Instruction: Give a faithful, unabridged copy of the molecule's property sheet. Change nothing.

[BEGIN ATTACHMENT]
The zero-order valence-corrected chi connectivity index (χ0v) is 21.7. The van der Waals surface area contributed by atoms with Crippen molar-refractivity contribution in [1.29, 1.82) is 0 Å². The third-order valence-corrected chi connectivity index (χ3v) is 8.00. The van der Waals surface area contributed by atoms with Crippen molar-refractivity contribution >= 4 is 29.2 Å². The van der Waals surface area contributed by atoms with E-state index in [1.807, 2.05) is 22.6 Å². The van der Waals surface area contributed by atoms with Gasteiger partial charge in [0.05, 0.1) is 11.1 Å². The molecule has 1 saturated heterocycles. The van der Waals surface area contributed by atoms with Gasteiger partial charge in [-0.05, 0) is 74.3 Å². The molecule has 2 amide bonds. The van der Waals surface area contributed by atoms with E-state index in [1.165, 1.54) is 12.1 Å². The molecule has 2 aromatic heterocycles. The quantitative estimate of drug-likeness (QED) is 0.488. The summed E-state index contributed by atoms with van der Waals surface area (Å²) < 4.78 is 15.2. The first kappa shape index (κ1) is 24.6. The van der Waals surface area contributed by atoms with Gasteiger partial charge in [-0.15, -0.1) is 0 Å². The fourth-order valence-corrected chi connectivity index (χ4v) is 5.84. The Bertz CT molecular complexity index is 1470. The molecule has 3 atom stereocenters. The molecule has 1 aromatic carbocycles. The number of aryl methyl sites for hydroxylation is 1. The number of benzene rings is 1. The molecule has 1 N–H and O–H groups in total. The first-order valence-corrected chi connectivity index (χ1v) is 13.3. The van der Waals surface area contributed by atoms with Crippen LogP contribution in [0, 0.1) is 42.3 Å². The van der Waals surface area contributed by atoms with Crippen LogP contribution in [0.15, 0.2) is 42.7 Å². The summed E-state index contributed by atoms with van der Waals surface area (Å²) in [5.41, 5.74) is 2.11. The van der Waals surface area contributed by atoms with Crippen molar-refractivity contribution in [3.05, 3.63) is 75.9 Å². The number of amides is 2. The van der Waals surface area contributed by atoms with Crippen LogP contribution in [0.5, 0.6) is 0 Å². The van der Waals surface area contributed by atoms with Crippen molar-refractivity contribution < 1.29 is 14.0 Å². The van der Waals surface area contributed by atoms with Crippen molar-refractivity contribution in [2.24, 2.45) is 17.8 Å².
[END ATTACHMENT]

The zero-order valence-corrected chi connectivity index (χ0v) is 21.7. The van der Waals surface area contributed by atoms with Crippen molar-refractivity contribution in [1.29, 1.82) is 0 Å². The third-order valence-corrected chi connectivity index (χ3v) is 8.00. The van der Waals surface area contributed by atoms with Crippen molar-refractivity contribution >= 4 is 29.2 Å². The van der Waals surface area contributed by atoms with E-state index in [1.807, 2.05) is 22.6 Å². The van der Waals surface area contributed by atoms with Gasteiger partial charge in [0.05, 0.1) is 11.1 Å². The molecule has 1 saturated heterocycles. The van der Waals surface area contributed by atoms with Gasteiger partial charge in [-0.05, 0) is 74.3 Å². The molecule has 2 amide bonds. The van der Waals surface area contributed by atoms with E-state index in [1.165, 1.54) is 12.1 Å². The molecule has 2 aromatic heterocycles. The quantitative estimate of drug-likeness (QED) is 0.488. The summed E-state index contributed by atoms with van der Waals surface area (Å²) < 4.78 is 15.2. The first kappa shape index (κ1) is 24.6. The van der Waals surface area contributed by atoms with Gasteiger partial charge in [-0.15, -0.1) is 0 Å². The fourth-order valence-corrected chi connectivity index (χ4v) is 5.84. The Bertz CT molecular complexity index is 1470. The molecule has 3 atom stereocenters. The molecule has 1 aromatic carbocycles. The number of aryl methyl sites for hydroxylation is 1. The number of benzene rings is 1. The molecule has 1 N–H and O–H groups in total. The first-order valence-corrected chi connectivity index (χ1v) is 13.3. The van der Waals surface area contributed by atoms with Crippen LogP contribution in [0, 0.1) is 42.3 Å². The van der Waals surface area contributed by atoms with Crippen LogP contribution in [0.15, 0.2) is 42.7 Å². The summed E-state index contributed by atoms with van der Waals surface area (Å²) in [5.41, 5.74) is 2.11. The van der Waals surface area contributed by atoms with Crippen molar-refractivity contribution in [3.05, 3.63) is 75.9 Å². The number of amides is 2. The van der Waals surface area contributed by atoms with Crippen LogP contribution in [0.5, 0.6) is 0 Å². The van der Waals surface area contributed by atoms with Crippen molar-refractivity contribution < 1.29 is 14.0 Å². The van der Waals surface area contributed by atoms with Crippen molar-refractivity contribution in [2.24, 2.45) is 17.8 Å².